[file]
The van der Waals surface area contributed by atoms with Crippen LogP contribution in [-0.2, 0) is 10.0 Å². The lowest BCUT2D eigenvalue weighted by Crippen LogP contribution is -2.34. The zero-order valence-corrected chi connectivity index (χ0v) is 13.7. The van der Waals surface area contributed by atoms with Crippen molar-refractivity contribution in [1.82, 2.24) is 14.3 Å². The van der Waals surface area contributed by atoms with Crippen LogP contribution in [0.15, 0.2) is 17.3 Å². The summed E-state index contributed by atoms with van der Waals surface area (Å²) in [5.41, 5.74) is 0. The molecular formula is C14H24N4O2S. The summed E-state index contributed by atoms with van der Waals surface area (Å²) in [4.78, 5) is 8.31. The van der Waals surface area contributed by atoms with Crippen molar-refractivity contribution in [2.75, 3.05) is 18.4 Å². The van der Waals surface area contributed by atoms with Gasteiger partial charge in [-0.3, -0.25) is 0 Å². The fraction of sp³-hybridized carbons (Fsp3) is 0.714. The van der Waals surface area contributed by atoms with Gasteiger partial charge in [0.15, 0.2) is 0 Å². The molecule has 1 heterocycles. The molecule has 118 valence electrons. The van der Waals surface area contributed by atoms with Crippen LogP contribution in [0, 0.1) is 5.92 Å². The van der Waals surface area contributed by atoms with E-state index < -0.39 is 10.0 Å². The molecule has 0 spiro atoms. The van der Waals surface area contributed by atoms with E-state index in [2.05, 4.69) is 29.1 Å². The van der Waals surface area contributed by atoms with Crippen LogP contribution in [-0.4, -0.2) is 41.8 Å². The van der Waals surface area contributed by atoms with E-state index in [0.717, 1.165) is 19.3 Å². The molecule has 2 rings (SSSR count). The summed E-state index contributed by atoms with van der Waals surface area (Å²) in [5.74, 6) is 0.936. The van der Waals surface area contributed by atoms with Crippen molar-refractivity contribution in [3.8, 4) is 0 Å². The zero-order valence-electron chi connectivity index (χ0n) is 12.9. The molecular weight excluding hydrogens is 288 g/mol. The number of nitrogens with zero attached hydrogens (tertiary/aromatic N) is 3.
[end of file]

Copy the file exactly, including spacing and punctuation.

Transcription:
The van der Waals surface area contributed by atoms with Crippen LogP contribution in [-0.2, 0) is 10.0 Å². The lowest BCUT2D eigenvalue weighted by Crippen LogP contribution is -2.34. The zero-order valence-corrected chi connectivity index (χ0v) is 13.7. The van der Waals surface area contributed by atoms with Crippen molar-refractivity contribution in [1.82, 2.24) is 14.3 Å². The van der Waals surface area contributed by atoms with Crippen LogP contribution in [0.15, 0.2) is 17.3 Å². The summed E-state index contributed by atoms with van der Waals surface area (Å²) in [5.41, 5.74) is 0. The molecular formula is C14H24N4O2S. The summed E-state index contributed by atoms with van der Waals surface area (Å²) in [4.78, 5) is 8.31. The van der Waals surface area contributed by atoms with Crippen molar-refractivity contribution in [2.75, 3.05) is 18.4 Å². The van der Waals surface area contributed by atoms with Gasteiger partial charge in [-0.3, -0.25) is 0 Å². The fraction of sp³-hybridized carbons (Fsp3) is 0.714. The van der Waals surface area contributed by atoms with Gasteiger partial charge in [0.15, 0.2) is 0 Å². The molecule has 1 heterocycles. The molecule has 118 valence electrons. The van der Waals surface area contributed by atoms with Crippen LogP contribution in [0, 0.1) is 5.92 Å². The van der Waals surface area contributed by atoms with E-state index < -0.39 is 10.0 Å². The molecule has 0 spiro atoms. The van der Waals surface area contributed by atoms with E-state index in [2.05, 4.69) is 29.1 Å². The van der Waals surface area contributed by atoms with Crippen LogP contribution in [-0.4, -0.2) is 41.8 Å². The van der Waals surface area contributed by atoms with E-state index in [0.717, 1.165) is 19.3 Å². The molecule has 2 rings (SSSR count). The summed E-state index contributed by atoms with van der Waals surface area (Å²) in [5.74, 6) is 0.936. The van der Waals surface area contributed by atoms with Crippen molar-refractivity contribution in [3.8, 4) is 0 Å². The zero-order valence-electron chi connectivity index (χ0n) is 12.9. The molecular weight excluding hydrogens is 288 g/mol. The number of nitrogens with zero attached hydrogens (tertiary/aromatic N) is 3.